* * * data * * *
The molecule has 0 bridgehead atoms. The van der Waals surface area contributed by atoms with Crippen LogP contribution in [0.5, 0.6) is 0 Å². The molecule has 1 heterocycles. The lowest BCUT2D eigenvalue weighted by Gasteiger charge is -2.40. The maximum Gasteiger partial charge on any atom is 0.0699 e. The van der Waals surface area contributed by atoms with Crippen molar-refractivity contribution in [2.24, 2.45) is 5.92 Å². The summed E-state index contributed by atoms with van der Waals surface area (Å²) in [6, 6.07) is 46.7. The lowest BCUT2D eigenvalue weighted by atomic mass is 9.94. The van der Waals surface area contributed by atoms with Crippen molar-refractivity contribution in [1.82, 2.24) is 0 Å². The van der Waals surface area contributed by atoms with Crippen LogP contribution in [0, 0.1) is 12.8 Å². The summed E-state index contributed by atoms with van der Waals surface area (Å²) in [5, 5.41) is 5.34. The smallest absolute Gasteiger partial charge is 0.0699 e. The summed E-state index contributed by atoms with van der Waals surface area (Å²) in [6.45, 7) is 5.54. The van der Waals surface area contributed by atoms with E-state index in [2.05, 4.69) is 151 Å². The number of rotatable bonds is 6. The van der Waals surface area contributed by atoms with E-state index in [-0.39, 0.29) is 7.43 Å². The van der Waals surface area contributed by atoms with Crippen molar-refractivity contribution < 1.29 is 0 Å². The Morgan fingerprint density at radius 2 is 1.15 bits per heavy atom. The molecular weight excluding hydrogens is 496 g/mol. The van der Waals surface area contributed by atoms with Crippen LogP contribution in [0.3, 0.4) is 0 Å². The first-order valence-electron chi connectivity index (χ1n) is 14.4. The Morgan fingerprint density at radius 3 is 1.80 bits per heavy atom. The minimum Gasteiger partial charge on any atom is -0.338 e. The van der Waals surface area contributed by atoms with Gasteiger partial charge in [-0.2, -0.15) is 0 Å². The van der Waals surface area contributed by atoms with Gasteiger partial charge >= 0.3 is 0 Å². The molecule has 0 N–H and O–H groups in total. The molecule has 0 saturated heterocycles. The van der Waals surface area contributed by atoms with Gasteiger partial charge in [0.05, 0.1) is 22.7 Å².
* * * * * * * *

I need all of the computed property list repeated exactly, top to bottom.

The molecule has 0 bridgehead atoms. The van der Waals surface area contributed by atoms with Crippen LogP contribution in [0.5, 0.6) is 0 Å². The molecule has 1 heterocycles. The lowest BCUT2D eigenvalue weighted by Gasteiger charge is -2.40. The maximum Gasteiger partial charge on any atom is 0.0699 e. The van der Waals surface area contributed by atoms with Crippen molar-refractivity contribution in [2.24, 2.45) is 5.92 Å². The summed E-state index contributed by atoms with van der Waals surface area (Å²) in [6, 6.07) is 46.7. The lowest BCUT2D eigenvalue weighted by atomic mass is 9.94. The van der Waals surface area contributed by atoms with Crippen molar-refractivity contribution in [1.82, 2.24) is 0 Å². The van der Waals surface area contributed by atoms with Crippen LogP contribution in [0, 0.1) is 12.8 Å². The summed E-state index contributed by atoms with van der Waals surface area (Å²) in [5, 5.41) is 5.34. The smallest absolute Gasteiger partial charge is 0.0699 e. The summed E-state index contributed by atoms with van der Waals surface area (Å²) in [6.45, 7) is 5.54. The van der Waals surface area contributed by atoms with E-state index in [2.05, 4.69) is 151 Å². The number of rotatable bonds is 6. The van der Waals surface area contributed by atoms with E-state index in [-0.39, 0.29) is 7.43 Å². The van der Waals surface area contributed by atoms with Crippen molar-refractivity contribution < 1.29 is 0 Å². The Morgan fingerprint density at radius 2 is 1.15 bits per heavy atom. The molecular weight excluding hydrogens is 496 g/mol. The van der Waals surface area contributed by atoms with Crippen LogP contribution in [0.3, 0.4) is 0 Å². The first-order valence-electron chi connectivity index (χ1n) is 14.4. The Morgan fingerprint density at radius 3 is 1.80 bits per heavy atom. The minimum Gasteiger partial charge on any atom is -0.338 e. The van der Waals surface area contributed by atoms with Gasteiger partial charge in [-0.2, -0.15) is 0 Å². The van der Waals surface area contributed by atoms with Gasteiger partial charge >= 0.3 is 0 Å². The molecule has 0 N–H and O–H groups in total. The molecule has 0 saturated heterocycles. The van der Waals surface area contributed by atoms with Gasteiger partial charge in [0.05, 0.1) is 22.7 Å².